David Lennon David Lennon has been a staff writer for

David Lennon is an award-winning columnist and author who has been a staff writer at Newsday since 1991.

He was named one of the top 10 columnists in the country by the Associated Press Sports Editors in 2014 and also took first place in that category for New York State that same year.

Lennon began covering baseball for Newsday as the Yankees' beat writer in 1995, the season the Bombers snapped a 14-year playoff drought by becoming the American League's first wild-card team. Two World Series rings later, Lennon left the Yankees' beat after the 1998 season, bounced between the Bronx and Shea for the next three years, then took over on the Mets for the demise of Bobby Valentine in 2002. He became Newsday's national baseball writer in 2012.

Lennon also is a Hall of Fame voter, a former Chairman of the New York Chapter of the Baseball Writers Association of America and co-author of "The Great New York Sports Debate."
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BALTIMORE -- What did it take to get Rob Refsnyder into Friday night’s lineup against the Orioles? Not the two hits in Thursday night’s win over the Tigers, the two runs scored, or the go-ahead RBI in what felt like the Yankees’ most important victory to date.

Nope. Those were shrugged off. Joe Girardi went back to status quo for the series opener at Camden Yards, again relying on the same misfiring group that got the Yankees into this mess in the first place.

Not that we expected anything different. Girardi remains adamant that his regulars eventually will hit and that he has no choice but to keep penciling them in.

But on this night, other forces intervened to get Refsnyder onto the field, in the most unlikely plot of real estate. When Mark Teixeira’s right knee “locked up,” according to Girardi, the manager told Refsnyder to replace him at first base, a position he had been taking grounders at for only a few days during pregame batting practice.

As for the first baseman’s mitt, it was a loaner from Dustin Ackley, who had surgery for a torn labrum earlier that same afternoon.

A few hours earlier, Girardi basically said he had no intention of using Refsnyder at first, only because it was impossible to prep him sufficiently with such limited reps.

But that all changed in a hurry. Teixeira’s injury opened the door for Refsnyder because of a few other extenuating circumstances. Austin Romine, a more preferable backup, already was behind the plate. And Brian McCann, as we discovered before the game, was unavailable because of a hyperextended left elbow. Apparently, Girardi wasn’t ready to reprise Carlos Beltran’s awkward cameo from a few years back.

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To think that Refsnyder was the best remaining option, at a completely new position for him, probably would have been funny to Girardi if not for the fact that the manager is hardly in the mood for levity these days. Those searching for a silver lining can note that Refsnyder fielded the position cleanly in an otherwise dismal 6-5 loss, one in which the Yankees blew a 5-2 lead.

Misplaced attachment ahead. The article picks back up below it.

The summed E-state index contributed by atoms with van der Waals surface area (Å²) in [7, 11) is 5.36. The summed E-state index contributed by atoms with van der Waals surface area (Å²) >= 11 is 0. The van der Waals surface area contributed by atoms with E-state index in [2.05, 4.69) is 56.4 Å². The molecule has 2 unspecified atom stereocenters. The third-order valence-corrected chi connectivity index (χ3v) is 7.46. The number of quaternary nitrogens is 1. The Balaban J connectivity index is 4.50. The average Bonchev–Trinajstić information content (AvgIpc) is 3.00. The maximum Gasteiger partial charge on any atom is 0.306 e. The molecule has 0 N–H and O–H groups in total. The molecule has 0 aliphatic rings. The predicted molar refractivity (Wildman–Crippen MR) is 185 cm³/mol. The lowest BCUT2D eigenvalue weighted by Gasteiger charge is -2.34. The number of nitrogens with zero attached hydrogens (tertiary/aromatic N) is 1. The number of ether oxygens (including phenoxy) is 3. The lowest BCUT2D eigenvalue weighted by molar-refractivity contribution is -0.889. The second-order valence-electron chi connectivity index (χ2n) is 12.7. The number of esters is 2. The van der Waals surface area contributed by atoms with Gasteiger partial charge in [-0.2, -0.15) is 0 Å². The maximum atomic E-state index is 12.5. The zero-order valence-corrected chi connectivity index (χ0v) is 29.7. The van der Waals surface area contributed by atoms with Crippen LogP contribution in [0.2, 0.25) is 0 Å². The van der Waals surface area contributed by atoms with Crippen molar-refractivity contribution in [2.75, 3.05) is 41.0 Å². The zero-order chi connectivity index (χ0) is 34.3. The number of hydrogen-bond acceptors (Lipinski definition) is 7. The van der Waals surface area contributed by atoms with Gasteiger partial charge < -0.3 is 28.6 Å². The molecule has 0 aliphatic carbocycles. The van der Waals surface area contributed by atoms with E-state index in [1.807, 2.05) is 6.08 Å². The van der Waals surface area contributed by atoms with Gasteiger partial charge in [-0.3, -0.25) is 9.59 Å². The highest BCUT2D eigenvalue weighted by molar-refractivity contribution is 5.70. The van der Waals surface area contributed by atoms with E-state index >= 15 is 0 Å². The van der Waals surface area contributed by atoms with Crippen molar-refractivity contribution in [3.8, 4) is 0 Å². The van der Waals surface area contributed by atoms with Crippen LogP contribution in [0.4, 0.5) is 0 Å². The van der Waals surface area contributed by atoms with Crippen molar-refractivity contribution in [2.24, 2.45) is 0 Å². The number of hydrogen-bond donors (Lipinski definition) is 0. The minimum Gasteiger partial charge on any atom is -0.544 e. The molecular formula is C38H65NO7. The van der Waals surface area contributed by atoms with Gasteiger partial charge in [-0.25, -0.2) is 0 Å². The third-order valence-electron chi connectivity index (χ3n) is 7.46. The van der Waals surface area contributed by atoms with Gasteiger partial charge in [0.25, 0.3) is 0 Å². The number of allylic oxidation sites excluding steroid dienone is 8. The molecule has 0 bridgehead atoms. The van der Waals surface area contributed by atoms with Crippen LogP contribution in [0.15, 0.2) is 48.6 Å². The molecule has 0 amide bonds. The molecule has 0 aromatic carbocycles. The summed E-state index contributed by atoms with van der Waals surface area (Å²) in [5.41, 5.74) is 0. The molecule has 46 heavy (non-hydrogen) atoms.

“He did fine,” Girardi said.

At the plate, Refsnyder went 0-for-3 and also was thrown out trying to take second on a throwing error by Manny Machado. The baserunning gaffe came on the heels of back-to-back homers by Beltran and Alex Rodriguez and turned out to be a bit of a momentum-killer when Starlin Castro and Didi Gregorius followed with singles.

Of course, Teixeira is hitting .180, so what’s the difference, really?

Another injury, this one possibly more serious than his previous neck spasms, might be a blessing in disguise for Teixeira, who’s been struggling so badly that a DL stint might help clear his head. The Yankees described the knee condition as “discomfort” and had him sent for an MRI in the middle of Friday night’s game. By the time the clubhouse cleared later that night, the team still had no update on Teixeira’s condition.

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“What he’s dealing with now is different from what he had before,” Girardi said. “It wasn’t locking up.”

If Teixeira does need to go on the DL, it seems inevitable that Nick Swisher or Chris Parmelee — the only experienced first basemen in the upper rungs of the organization — would get a call-up from Triple-A Scranton/Wilkes-Barre. Girardi was pressed into using Refsnyder for Friday night’s emergency but we can’t see him willingly doing that on a regular basis, especially against righthanded pitching.

“If that’s what Joe needs, that’s what I’ll do,” Refsnyder said.

His response was more enthusiastic than the one we got from McCann, who wasn’t too thrilled about the idea of going out there in his current condition. Frankly, he’s never been totally cool with playing there anyway.

While it’s true that Teixeira’s offensive production has been terrible, losing him Friday was just another example of this season going sideways on the Yankees, who watched Dellin Betances surrender a run for the third straight appearance. This time it decided the game, one the Yankees let slip away despite three homers.

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“It’s frustrating,” said Brett Gardner, who delivered a two-fisted slam of his helmet after getting thrown out trying to steal. “Our goal is to win every series and it’s getting to the point where we can’t afford to lose any games. [Saturday] is an important game for us.”

As for who’s playing in it, that’s anyone’s guess at the moment.